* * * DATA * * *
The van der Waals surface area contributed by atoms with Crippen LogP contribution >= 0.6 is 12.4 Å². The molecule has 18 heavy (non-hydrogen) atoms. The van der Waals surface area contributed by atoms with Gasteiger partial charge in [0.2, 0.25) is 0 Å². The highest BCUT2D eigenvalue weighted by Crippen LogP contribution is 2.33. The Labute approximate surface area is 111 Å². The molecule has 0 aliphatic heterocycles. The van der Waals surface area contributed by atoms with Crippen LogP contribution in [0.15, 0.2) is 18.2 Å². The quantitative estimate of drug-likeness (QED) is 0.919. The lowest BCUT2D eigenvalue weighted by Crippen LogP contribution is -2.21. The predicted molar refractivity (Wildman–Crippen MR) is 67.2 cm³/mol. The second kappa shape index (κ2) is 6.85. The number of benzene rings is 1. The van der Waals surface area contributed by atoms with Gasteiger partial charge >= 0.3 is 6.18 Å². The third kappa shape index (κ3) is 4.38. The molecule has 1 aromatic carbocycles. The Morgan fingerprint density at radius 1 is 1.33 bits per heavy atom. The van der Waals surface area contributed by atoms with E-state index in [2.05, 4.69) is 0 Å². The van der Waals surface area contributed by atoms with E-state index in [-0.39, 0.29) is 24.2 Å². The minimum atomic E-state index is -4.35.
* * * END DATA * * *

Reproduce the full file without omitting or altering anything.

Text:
The van der Waals surface area contributed by atoms with Crippen LogP contribution >= 0.6 is 12.4 Å². The molecule has 18 heavy (non-hydrogen) atoms. The van der Waals surface area contributed by atoms with Gasteiger partial charge in [0.2, 0.25) is 0 Å². The highest BCUT2D eigenvalue weighted by Crippen LogP contribution is 2.33. The Labute approximate surface area is 111 Å². The molecule has 0 aliphatic heterocycles. The van der Waals surface area contributed by atoms with Crippen LogP contribution in [0.15, 0.2) is 18.2 Å². The quantitative estimate of drug-likeness (QED) is 0.919. The lowest BCUT2D eigenvalue weighted by Crippen LogP contribution is -2.21. The predicted molar refractivity (Wildman–Crippen MR) is 67.2 cm³/mol. The second kappa shape index (κ2) is 6.85. The number of benzene rings is 1. The van der Waals surface area contributed by atoms with Gasteiger partial charge >= 0.3 is 6.18 Å². The third kappa shape index (κ3) is 4.38. The molecule has 1 aromatic carbocycles. The Morgan fingerprint density at radius 1 is 1.33 bits per heavy atom. The van der Waals surface area contributed by atoms with E-state index in [2.05, 4.69) is 0 Å². The van der Waals surface area contributed by atoms with E-state index in [-0.39, 0.29) is 24.2 Å². The minimum atomic E-state index is -4.35.